Hara stands above the rest for assessor

In contest for assessor, one candidate stands head and shoulders above the rest.

This November, for the second time in two years, King County voters have the responsibility of choosing an assessor.

For those who haven’t heard, the previous Assessor, Scott Noble, who has served several terms, was forced to give up the office in June when he was sentenced for a DUI crash that seriously injured two other people. Noble’s deputy, Rich Medved, announced plans to both seek appointment as Noble’s immediate, temporary successor, and also to run for the office to fill Noble’s unexpired term. But in July, he was paralyzed by a stroke, which ended his campaign.

The job of assessor is important, yet it is frequently misunderstood. The assessor’s responsibility is to fairly and equitably determine the value of property. The office neither collects taxes nor decides tax policy, although the assessor can be an advocate for taxpayers.

In August, King County Elections held a special filing period for the position. There will be no primary, so the general election will feature a competition between the five candidates who filed paperwork to seek the office.

Bob Blanchard is a first time office seeker who worked for Safeco Properties earlier in his career, and later established an accounting practice that he sold in 2006. On the campaign trail, he has argued the Assessor’s office does not have proper procedures in place for personal property tax refunds (citing findings by the State Auditor) and believes this situation must be addressed. He also wants to encourage or require public appraisers to be professionally certified.

Gene Lux is a former legislator who currently serves as a Skyway-area fire commissioner; he also has served on the board of Group Health Cooperative. Since filing, his campaign has been mostly invisible: he doesn’t have a Web site and hasn’t reported raising any money. In an interview with the Seattle Times, Lux said he believes the department’s employees “are doing a hell of a job,” adding, “My feeling would be that we give them all the continuing education and technical assistance they can use to make sure that we get fair and just assessments.”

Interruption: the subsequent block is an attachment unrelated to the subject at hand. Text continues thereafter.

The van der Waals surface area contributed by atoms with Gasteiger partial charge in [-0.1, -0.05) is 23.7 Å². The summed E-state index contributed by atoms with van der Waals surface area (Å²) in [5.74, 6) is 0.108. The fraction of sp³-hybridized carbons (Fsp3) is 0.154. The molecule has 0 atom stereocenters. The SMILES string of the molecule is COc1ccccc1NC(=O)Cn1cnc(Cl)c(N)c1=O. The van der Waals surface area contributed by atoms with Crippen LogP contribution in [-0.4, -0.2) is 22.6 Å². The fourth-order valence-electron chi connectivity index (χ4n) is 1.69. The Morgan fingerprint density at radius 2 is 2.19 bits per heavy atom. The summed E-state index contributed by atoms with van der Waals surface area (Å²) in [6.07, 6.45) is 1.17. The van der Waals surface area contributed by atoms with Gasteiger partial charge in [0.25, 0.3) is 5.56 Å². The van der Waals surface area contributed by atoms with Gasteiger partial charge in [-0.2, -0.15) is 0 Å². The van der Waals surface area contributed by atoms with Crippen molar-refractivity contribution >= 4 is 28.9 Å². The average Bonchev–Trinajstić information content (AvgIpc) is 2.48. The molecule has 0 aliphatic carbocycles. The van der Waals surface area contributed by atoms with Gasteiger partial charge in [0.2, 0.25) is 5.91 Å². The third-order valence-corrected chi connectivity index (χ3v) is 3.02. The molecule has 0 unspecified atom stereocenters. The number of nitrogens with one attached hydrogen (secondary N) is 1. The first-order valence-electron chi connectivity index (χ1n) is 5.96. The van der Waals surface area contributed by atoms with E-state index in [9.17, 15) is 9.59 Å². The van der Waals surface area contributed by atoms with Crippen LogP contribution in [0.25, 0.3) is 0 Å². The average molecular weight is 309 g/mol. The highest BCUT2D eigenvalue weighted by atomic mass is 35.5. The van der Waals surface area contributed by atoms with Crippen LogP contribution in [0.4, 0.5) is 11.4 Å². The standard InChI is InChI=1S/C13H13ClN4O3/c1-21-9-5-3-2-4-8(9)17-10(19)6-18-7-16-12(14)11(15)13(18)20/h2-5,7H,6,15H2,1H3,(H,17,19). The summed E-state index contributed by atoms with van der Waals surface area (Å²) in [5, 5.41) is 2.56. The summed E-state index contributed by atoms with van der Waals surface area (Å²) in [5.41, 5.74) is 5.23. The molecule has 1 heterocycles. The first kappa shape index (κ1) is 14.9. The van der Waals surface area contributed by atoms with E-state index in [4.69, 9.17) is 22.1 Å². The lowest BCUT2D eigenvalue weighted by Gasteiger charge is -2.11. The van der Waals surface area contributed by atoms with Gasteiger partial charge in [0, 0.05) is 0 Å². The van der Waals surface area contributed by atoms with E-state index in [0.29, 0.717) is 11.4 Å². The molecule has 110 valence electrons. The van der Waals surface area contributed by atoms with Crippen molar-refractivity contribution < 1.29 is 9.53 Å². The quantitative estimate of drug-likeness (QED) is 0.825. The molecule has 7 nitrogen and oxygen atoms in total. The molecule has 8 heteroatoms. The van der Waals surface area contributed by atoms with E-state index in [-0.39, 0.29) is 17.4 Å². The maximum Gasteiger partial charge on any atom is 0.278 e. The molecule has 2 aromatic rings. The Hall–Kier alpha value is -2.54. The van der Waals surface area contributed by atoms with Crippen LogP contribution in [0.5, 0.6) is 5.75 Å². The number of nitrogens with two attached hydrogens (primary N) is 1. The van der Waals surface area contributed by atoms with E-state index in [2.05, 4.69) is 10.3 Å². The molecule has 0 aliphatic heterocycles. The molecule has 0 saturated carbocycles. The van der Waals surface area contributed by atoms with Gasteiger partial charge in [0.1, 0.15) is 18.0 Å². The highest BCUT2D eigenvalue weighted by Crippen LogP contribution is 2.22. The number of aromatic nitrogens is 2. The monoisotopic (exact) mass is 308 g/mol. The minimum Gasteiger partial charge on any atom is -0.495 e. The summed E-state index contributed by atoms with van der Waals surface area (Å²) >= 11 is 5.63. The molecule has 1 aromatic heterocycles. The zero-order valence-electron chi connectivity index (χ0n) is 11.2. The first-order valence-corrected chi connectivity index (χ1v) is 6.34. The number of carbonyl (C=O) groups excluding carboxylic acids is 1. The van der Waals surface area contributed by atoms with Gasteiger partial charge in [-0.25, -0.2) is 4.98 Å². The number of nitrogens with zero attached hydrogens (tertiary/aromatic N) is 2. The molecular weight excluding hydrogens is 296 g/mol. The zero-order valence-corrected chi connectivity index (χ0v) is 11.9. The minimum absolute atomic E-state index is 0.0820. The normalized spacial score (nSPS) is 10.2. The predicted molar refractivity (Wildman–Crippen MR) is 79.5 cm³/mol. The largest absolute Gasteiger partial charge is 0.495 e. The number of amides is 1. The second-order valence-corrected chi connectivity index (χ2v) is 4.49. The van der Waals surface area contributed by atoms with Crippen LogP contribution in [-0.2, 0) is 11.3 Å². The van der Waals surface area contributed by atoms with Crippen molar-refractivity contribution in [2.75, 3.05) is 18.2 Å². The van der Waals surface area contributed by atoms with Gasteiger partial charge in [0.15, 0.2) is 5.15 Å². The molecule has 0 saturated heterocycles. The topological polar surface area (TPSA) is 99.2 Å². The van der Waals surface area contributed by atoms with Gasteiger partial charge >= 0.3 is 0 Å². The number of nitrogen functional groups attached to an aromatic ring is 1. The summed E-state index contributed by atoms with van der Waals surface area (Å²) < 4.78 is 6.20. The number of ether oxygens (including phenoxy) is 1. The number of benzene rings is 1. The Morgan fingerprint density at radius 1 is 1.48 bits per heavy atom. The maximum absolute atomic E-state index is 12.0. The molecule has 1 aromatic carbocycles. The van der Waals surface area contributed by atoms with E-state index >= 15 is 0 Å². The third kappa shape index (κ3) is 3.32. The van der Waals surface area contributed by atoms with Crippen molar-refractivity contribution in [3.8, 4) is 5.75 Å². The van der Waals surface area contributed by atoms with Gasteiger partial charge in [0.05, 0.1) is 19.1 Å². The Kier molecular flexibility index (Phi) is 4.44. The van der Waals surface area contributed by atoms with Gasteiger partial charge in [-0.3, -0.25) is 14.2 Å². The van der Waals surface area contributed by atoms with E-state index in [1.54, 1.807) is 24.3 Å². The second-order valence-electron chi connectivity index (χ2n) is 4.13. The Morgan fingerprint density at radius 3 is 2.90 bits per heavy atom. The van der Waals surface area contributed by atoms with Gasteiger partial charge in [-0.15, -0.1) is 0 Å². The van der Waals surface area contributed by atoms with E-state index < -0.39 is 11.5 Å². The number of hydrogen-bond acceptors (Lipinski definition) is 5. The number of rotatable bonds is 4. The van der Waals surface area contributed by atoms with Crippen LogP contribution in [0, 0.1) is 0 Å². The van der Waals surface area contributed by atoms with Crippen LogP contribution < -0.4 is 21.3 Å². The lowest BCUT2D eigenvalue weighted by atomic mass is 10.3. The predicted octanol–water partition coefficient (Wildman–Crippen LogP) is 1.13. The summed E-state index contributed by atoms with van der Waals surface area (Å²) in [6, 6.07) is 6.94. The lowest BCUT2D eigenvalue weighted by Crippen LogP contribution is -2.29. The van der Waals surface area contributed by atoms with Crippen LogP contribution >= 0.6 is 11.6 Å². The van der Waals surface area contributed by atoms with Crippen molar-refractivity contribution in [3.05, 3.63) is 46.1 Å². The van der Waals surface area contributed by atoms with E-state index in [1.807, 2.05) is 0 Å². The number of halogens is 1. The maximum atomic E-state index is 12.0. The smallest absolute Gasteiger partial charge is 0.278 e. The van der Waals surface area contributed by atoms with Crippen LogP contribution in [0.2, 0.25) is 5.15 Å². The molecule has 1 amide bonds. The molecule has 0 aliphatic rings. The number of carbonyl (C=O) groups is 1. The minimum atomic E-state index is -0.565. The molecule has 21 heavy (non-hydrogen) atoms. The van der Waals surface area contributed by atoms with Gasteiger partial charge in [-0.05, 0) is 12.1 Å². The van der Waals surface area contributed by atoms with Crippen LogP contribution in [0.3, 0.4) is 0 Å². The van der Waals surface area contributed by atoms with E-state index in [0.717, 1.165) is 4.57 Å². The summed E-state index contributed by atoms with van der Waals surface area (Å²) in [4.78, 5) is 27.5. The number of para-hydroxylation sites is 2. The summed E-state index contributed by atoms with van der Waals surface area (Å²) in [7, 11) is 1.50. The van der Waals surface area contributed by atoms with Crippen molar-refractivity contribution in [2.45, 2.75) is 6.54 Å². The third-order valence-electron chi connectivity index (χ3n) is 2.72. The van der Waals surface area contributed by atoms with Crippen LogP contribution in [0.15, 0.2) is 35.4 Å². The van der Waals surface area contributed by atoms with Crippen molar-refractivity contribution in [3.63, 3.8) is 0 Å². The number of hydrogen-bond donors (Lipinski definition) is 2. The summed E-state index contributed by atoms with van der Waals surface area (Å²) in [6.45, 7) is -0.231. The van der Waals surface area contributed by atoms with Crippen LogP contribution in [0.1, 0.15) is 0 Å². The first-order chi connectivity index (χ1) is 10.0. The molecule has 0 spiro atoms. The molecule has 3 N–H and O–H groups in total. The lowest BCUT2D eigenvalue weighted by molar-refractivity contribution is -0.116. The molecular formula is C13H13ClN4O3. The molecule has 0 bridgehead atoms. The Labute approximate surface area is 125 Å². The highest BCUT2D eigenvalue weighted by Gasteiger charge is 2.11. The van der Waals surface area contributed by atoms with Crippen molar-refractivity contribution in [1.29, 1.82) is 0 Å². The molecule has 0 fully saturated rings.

Graham Albertini is a veteran appraiser who has held several positions in the private sector, notably at Washington Mutual, where he worked to expose the thrift’s practice of approving risky mortgages without proper scrutiny or oversight. He now works at a Mercer Island firm, American Home Appraisals, and was named 2008 Appraiser of the Year by the Appraisal Institutes’ Seattle chapter. Although his campaign is more visible than Lux’s, his Web site is mostly blank. He has not listed any endorsements or offered much in the way of a campaign platform.

The remaining two candidates, Bob Rosenberger and Lloyd Hara, could easily be considered the frontrunners because they have raised the most money. As of Sept. 15, Rosenberger had raised $20,769, while Hara had amassed $48,305.

Rosenberger has run for Assessor before unsuccessfully. He believes this time will be different. “I spent 24 years in the Assesor’s office, so I know the work that is required,” Rosenberger told me last month when I talked to him about his candidacy. “I think it’s mainly a matter of qualifications to do a very technical job.”

Hara, however, points out that the office has not been held by an appraiser in decades, and is primarily a management position. Public administration is something Hara is highly qualified for, with a record in public service that spans several decades. He has served as King County Auditor, Treasurer of the City of Seattle, and Regional Director of FEMA, as well as Seattle Port Commissioner. He knows how to put budgets together, work with other elected leaders, and make an agency more accountable and transparent to the public.

Hara also brings intriguing ideas to the table. One he’d especially like to help implement as assessor are conservation credits.

“If you put money in your home… it’s better insulated [for example]… I think you should get a free ride on that,” Hara told me recently.

Of the candidates who want the job, Hara stands head and shoulders above the rest thanks to his stamina, his experience, and his knowledge.

We’d do well to select him as our next Assessor this November.

Eastside resident Andrew Villeneuve is the founder and executive director of the Northwest Progressive Institute, a Redmond-based grassroots organization. Villeneuve can be reached at andrew@nwprogressive.org.


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